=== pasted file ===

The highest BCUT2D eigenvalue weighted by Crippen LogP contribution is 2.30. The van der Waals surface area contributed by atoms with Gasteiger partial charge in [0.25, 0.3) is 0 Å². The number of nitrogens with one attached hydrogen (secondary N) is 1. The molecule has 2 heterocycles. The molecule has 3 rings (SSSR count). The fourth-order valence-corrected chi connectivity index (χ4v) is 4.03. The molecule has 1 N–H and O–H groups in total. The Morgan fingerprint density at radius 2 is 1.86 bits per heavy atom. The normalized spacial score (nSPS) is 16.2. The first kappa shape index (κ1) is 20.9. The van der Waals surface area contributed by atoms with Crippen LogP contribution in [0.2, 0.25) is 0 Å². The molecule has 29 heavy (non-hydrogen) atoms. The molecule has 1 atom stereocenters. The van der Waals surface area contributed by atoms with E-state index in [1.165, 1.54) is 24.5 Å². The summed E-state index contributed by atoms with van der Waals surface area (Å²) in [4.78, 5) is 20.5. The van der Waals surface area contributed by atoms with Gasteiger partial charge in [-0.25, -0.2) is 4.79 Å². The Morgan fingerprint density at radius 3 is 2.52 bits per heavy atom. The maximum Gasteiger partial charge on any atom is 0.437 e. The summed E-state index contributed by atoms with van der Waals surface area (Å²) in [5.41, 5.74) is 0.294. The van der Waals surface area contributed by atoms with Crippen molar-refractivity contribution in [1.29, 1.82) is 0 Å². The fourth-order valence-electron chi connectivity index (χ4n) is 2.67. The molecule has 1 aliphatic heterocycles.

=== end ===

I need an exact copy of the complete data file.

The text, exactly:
The highest BCUT2D eigenvalue weighted by Crippen LogP contribution is 2.30. The van der Waals surface area contributed by atoms with Gasteiger partial charge in [0.25, 0.3) is 0 Å². The number of nitrogens with one attached hydrogen (secondary N) is 1. The molecule has 2 heterocycles. The molecule has 3 rings (SSSR count). The fourth-order valence-corrected chi connectivity index (χ4v) is 4.03. The molecule has 1 N–H and O–H groups in total. The Morgan fingerprint density at radius 2 is 1.86 bits per heavy atom. The normalized spacial score (nSPS) is 16.2. The first kappa shape index (κ1) is 20.9. The van der Waals surface area contributed by atoms with Crippen LogP contribution in [0.2, 0.25) is 0 Å². The molecule has 29 heavy (non-hydrogen) atoms. The molecule has 1 atom stereocenters. The van der Waals surface area contributed by atoms with E-state index in [1.165, 1.54) is 24.5 Å². The summed E-state index contributed by atoms with van der Waals surface area (Å²) in [4.78, 5) is 20.5. The van der Waals surface area contributed by atoms with Gasteiger partial charge in [-0.25, -0.2) is 4.79 Å². The Morgan fingerprint density at radius 3 is 2.52 bits per heavy atom. The maximum Gasteiger partial charge on any atom is 0.437 e. The summed E-state index contributed by atoms with van der Waals surface area (Å²) in [5.41, 5.74) is 0.294. The van der Waals surface area contributed by atoms with Crippen molar-refractivity contribution in [1.29, 1.82) is 0 Å². The fourth-order valence-electron chi connectivity index (χ4n) is 2.67. The molecule has 1 aliphatic heterocycles.